EAST LIVERPOOL — In a freewheeling exchange, some resident of the city’s East End had the opportunity to talk with city officials and share concerns.
Brian Kerr, East End resident and First Ward council member, called the town hall meeting to listen and share some of his ideas to help improve the community.
Some of the topics under discussion included starting an East End Yard of the Month contest along with a Business of the Month award. Kerr said a prize of a gas gift card and a gift certificate from Sparkle Market would be awarded.
“If one neighbor cleans up their property maybe another neighbor will do the same,” Kerr said. “Add it all together, and eventually you can really improve a neighborhood.”
Talk also centered around a possible change in city ordinances making a resident more accountable in property upkeep.
When the East Liverpool Planning Department issues a warning letter about high grass or weeds, the property owner has several days to respond. If no action is taken, the matter goes to court, according to Kerr.
However, if a fine is issued in the case, that money stays with the court system and the Planning Department sees nothing. “How can you expect a city department to go to all of that trouble and go through with all of that work when they don’t see a dime,” Kerr said. “We need to get some of the money back into the department.”
Ryan Estell, head of the Service-Safety Department, said the city faced a similar situation with the Parking Bureau, but the procedure was altered so the city now recoups some of the funds from a fine.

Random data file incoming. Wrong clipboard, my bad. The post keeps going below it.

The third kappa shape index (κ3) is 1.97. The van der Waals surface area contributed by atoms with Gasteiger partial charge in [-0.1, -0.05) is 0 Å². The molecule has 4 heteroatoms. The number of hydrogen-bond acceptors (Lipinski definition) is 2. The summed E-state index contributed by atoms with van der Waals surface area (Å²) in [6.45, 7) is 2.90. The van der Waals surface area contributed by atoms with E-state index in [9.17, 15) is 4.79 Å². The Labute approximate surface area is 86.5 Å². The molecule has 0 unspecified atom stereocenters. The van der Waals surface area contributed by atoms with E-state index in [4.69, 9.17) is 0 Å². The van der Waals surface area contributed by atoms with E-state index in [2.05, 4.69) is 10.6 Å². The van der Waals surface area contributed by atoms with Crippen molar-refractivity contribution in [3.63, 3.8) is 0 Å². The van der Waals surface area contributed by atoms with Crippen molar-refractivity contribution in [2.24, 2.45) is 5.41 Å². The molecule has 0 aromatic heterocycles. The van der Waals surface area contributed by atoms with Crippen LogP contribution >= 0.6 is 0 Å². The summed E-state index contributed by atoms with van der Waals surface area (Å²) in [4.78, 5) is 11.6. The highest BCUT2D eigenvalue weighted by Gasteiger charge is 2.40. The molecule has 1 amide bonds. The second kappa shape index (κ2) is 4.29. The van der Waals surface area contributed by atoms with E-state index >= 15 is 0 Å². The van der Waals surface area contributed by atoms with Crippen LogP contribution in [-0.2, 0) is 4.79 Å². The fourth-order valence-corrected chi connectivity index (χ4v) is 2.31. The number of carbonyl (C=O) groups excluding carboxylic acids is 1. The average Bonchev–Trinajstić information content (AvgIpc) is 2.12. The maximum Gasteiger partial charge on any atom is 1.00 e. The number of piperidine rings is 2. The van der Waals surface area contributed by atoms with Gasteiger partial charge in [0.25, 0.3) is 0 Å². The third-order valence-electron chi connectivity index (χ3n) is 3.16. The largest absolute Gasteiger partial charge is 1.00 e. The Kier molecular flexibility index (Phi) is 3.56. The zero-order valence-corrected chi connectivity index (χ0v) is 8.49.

Mayor Jim Swoger said the city may become more proactive and, after warning the property owner of high grass or weeds without results, could send city employees to cut the grass, calculate the costs and then assess the property owner’s taxes.
However, Swoger said city ordinances will likely need changed to help with enforcement.
Kerr agreed saying, “If we put a little teeth in our laws, it will let people know we’re serious and the city means business.”
“We need legislation that will bite them,” the mayor added. “The best way to get their attention is to bite them in the wallet.”
The problem comes when a piece of property is abandoned and taxes are left unpaid. Kerr said the fines paid by property owners that do pay might help the city clean up areas where a problem property’s ownership is in question.
Potholes are still a concern, and Kerr raised the idea of a group of property owners getting together and purchasing asphalt independently then working with the city to patch the holes.
“That is the sort of program that can really work,” East End resident Alonzo Spencer said. The program would benefit the less traveled streets in the city.
Spencer also praised the police department for responding to calls in the East End of residents parking on certain sidewalks. After officers issued tickets, the problem went away, according to Spencer.
Other items discussed to benefit the East End included holding events at the area playgrounds and possibly adding a Neighborhood Watch program.
The group approved the notion of folding their efforts into the existing East End Improvement Association.
At the next association meeting, new officers will be appointed and several of the topics are expected to be raised once again.